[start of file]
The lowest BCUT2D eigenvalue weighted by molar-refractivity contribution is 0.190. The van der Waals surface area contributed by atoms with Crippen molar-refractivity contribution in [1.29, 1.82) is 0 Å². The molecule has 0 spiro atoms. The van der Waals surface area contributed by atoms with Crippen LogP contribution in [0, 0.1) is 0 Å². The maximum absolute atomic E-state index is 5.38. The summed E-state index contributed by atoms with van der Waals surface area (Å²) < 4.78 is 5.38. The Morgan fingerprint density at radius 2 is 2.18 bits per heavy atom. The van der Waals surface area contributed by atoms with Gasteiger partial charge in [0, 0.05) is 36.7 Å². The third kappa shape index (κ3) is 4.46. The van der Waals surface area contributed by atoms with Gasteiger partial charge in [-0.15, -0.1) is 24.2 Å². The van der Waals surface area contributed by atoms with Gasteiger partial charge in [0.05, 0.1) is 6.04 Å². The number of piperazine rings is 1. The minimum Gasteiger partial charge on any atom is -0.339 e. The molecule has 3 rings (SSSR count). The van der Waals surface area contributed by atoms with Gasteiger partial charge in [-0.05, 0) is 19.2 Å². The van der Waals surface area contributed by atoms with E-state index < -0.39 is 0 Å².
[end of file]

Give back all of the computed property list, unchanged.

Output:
The lowest BCUT2D eigenvalue weighted by molar-refractivity contribution is 0.190. The van der Waals surface area contributed by atoms with Crippen molar-refractivity contribution in [1.29, 1.82) is 0 Å². The molecule has 0 spiro atoms. The van der Waals surface area contributed by atoms with Crippen LogP contribution in [0, 0.1) is 0 Å². The maximum absolute atomic E-state index is 5.38. The summed E-state index contributed by atoms with van der Waals surface area (Å²) < 4.78 is 5.38. The Morgan fingerprint density at radius 2 is 2.18 bits per heavy atom. The van der Waals surface area contributed by atoms with Gasteiger partial charge in [0, 0.05) is 36.7 Å². The third kappa shape index (κ3) is 4.46. The van der Waals surface area contributed by atoms with Gasteiger partial charge in [-0.15, -0.1) is 24.2 Å². The van der Waals surface area contributed by atoms with Gasteiger partial charge in [0.05, 0.1) is 6.04 Å². The number of piperazine rings is 1. The minimum Gasteiger partial charge on any atom is -0.339 e. The molecule has 3 rings (SSSR count). The van der Waals surface area contributed by atoms with Gasteiger partial charge in [-0.05, 0) is 19.2 Å². The van der Waals surface area contributed by atoms with E-state index < -0.39 is 0 Å².